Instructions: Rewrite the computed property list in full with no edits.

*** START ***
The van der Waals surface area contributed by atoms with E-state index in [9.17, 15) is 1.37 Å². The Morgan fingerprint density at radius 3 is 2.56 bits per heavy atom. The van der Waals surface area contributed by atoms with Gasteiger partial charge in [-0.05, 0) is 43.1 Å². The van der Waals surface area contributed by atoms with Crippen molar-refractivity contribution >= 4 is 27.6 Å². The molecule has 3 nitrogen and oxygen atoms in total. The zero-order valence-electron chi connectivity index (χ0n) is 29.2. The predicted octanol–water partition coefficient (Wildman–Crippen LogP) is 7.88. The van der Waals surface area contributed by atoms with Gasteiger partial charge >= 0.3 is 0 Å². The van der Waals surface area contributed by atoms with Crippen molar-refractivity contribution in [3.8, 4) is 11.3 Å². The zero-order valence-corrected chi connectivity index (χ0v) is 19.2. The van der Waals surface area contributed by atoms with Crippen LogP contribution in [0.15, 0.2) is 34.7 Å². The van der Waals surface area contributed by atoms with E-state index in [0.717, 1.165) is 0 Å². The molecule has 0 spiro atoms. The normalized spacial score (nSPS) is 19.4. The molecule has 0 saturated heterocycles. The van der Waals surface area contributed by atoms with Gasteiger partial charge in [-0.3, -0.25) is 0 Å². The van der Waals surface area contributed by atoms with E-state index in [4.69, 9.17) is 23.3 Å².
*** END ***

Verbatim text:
The van der Waals surface area contributed by atoms with E-state index in [9.17, 15) is 1.37 Å². The Morgan fingerprint density at radius 3 is 2.56 bits per heavy atom. The van der Waals surface area contributed by atoms with Gasteiger partial charge in [-0.05, 0) is 43.1 Å². The van der Waals surface area contributed by atoms with Crippen molar-refractivity contribution >= 4 is 27.6 Å². The molecule has 3 nitrogen and oxygen atoms in total. The zero-order valence-electron chi connectivity index (χ0n) is 29.2. The predicted octanol–water partition coefficient (Wildman–Crippen LogP) is 7.88. The van der Waals surface area contributed by atoms with Gasteiger partial charge >= 0.3 is 0 Å². The van der Waals surface area contributed by atoms with Crippen molar-refractivity contribution in [3.8, 4) is 11.3 Å². The zero-order valence-corrected chi connectivity index (χ0v) is 19.2. The van der Waals surface area contributed by atoms with Crippen LogP contribution in [0.15, 0.2) is 34.7 Å². The van der Waals surface area contributed by atoms with E-state index in [0.717, 1.165) is 0 Å². The molecule has 0 spiro atoms. The normalized spacial score (nSPS) is 19.4. The molecule has 0 saturated heterocycles. The van der Waals surface area contributed by atoms with Gasteiger partial charge in [-0.3, -0.25) is 0 Å². The van der Waals surface area contributed by atoms with E-state index in [4.69, 9.17) is 23.3 Å².